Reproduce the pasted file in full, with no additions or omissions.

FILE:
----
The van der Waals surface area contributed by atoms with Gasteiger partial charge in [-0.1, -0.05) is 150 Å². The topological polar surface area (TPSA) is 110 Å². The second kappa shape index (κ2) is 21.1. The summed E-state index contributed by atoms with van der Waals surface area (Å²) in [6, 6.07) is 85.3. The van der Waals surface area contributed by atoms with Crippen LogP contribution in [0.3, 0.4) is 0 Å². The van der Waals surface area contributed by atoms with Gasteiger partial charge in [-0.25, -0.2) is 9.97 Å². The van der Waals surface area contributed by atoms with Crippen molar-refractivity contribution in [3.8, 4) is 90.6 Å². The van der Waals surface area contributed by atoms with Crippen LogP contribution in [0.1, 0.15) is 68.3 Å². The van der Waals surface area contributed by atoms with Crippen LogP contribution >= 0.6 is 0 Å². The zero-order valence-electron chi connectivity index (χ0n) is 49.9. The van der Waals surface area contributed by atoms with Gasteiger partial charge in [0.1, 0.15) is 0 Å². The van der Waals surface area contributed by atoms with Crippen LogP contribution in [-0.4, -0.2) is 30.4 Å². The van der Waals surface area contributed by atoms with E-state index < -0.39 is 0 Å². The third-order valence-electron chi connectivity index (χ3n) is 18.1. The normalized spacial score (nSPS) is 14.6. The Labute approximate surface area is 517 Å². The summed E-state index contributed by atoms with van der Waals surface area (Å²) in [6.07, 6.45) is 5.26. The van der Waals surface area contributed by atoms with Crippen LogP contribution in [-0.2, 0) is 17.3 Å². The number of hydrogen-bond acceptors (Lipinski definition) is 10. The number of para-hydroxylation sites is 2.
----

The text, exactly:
The van der Waals surface area contributed by atoms with Gasteiger partial charge in [-0.1, -0.05) is 150 Å². The topological polar surface area (TPSA) is 110 Å². The second kappa shape index (κ2) is 21.1. The summed E-state index contributed by atoms with van der Waals surface area (Å²) in [6, 6.07) is 85.3. The van der Waals surface area contributed by atoms with Crippen LogP contribution in [0.3, 0.4) is 0 Å². The van der Waals surface area contributed by atoms with Gasteiger partial charge in [-0.25, -0.2) is 9.97 Å². The van der Waals surface area contributed by atoms with Crippen molar-refractivity contribution in [3.8, 4) is 90.6 Å². The van der Waals surface area contributed by atoms with Crippen LogP contribution in [0.1, 0.15) is 68.3 Å². The van der Waals surface area contributed by atoms with Crippen LogP contribution >= 0.6 is 0 Å². The zero-order valence-electron chi connectivity index (χ0n) is 49.9. The van der Waals surface area contributed by atoms with Gasteiger partial charge in [0.1, 0.15) is 0 Å². The van der Waals surface area contributed by atoms with Crippen LogP contribution in [-0.4, -0.2) is 30.4 Å². The van der Waals surface area contributed by atoms with E-state index < -0.39 is 0 Å². The third-order valence-electron chi connectivity index (χ3n) is 18.1. The normalized spacial score (nSPS) is 14.6. The Labute approximate surface area is 517 Å². The summed E-state index contributed by atoms with van der Waals surface area (Å²) in [6.07, 6.45) is 5.26. The van der Waals surface area contributed by atoms with Crippen LogP contribution in [-0.2, 0) is 17.3 Å². The number of hydrogen-bond acceptors (Lipinski definition) is 10. The number of para-hydroxylation sites is 2.